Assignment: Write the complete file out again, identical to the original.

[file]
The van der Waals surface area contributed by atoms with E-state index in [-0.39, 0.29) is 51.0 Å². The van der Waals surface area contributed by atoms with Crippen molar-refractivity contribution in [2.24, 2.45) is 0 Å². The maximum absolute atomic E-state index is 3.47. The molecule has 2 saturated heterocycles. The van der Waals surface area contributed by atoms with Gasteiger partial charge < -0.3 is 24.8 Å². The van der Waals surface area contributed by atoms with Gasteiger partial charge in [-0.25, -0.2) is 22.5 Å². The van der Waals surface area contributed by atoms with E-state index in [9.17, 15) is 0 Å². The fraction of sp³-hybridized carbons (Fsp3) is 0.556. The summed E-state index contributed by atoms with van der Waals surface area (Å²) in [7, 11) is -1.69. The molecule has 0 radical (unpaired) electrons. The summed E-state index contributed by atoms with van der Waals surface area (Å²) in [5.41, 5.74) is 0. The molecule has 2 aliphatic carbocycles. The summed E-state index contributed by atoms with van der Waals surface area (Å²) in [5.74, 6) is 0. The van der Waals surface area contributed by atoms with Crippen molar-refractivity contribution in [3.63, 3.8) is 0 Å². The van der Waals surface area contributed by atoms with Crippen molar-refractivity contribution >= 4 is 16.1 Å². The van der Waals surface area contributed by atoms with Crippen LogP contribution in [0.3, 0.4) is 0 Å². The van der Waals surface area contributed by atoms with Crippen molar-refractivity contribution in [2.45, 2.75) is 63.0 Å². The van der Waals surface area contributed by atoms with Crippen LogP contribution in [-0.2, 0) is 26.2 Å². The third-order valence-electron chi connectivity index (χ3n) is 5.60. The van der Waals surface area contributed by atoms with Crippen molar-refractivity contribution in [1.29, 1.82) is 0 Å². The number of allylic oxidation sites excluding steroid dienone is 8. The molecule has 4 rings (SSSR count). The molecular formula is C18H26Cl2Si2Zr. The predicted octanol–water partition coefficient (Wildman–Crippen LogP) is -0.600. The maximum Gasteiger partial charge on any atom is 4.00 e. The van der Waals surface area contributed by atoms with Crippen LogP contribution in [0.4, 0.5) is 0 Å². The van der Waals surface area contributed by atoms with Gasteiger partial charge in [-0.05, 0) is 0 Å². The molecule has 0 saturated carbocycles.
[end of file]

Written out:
The van der Waals surface area contributed by atoms with E-state index in [-0.39, 0.29) is 51.0 Å². The van der Waals surface area contributed by atoms with Crippen molar-refractivity contribution in [2.24, 2.45) is 0 Å². The maximum absolute atomic E-state index is 3.47. The molecule has 2 saturated heterocycles. The van der Waals surface area contributed by atoms with Gasteiger partial charge < -0.3 is 24.8 Å². The van der Waals surface area contributed by atoms with Gasteiger partial charge in [-0.25, -0.2) is 22.5 Å². The van der Waals surface area contributed by atoms with E-state index in [9.17, 15) is 0 Å². The fraction of sp³-hybridized carbons (Fsp3) is 0.556. The summed E-state index contributed by atoms with van der Waals surface area (Å²) in [7, 11) is -1.69. The molecule has 0 radical (unpaired) electrons. The summed E-state index contributed by atoms with van der Waals surface area (Å²) in [5.41, 5.74) is 0. The molecule has 2 aliphatic carbocycles. The summed E-state index contributed by atoms with van der Waals surface area (Å²) in [5.74, 6) is 0. The van der Waals surface area contributed by atoms with Crippen molar-refractivity contribution in [3.63, 3.8) is 0 Å². The van der Waals surface area contributed by atoms with Crippen molar-refractivity contribution >= 4 is 16.1 Å². The van der Waals surface area contributed by atoms with Crippen LogP contribution in [0.3, 0.4) is 0 Å². The van der Waals surface area contributed by atoms with Crippen molar-refractivity contribution in [2.45, 2.75) is 63.0 Å². The van der Waals surface area contributed by atoms with Crippen LogP contribution in [-0.2, 0) is 26.2 Å². The third-order valence-electron chi connectivity index (χ3n) is 5.60. The van der Waals surface area contributed by atoms with Crippen molar-refractivity contribution in [1.29, 1.82) is 0 Å². The number of allylic oxidation sites excluding steroid dienone is 8. The molecule has 4 rings (SSSR count). The molecular formula is C18H26Cl2Si2Zr. The predicted octanol–water partition coefficient (Wildman–Crippen LogP) is -0.600. The maximum Gasteiger partial charge on any atom is 4.00 e. The van der Waals surface area contributed by atoms with Crippen LogP contribution in [0.4, 0.5) is 0 Å². The van der Waals surface area contributed by atoms with Gasteiger partial charge in [-0.05, 0) is 0 Å². The molecule has 0 saturated carbocycles.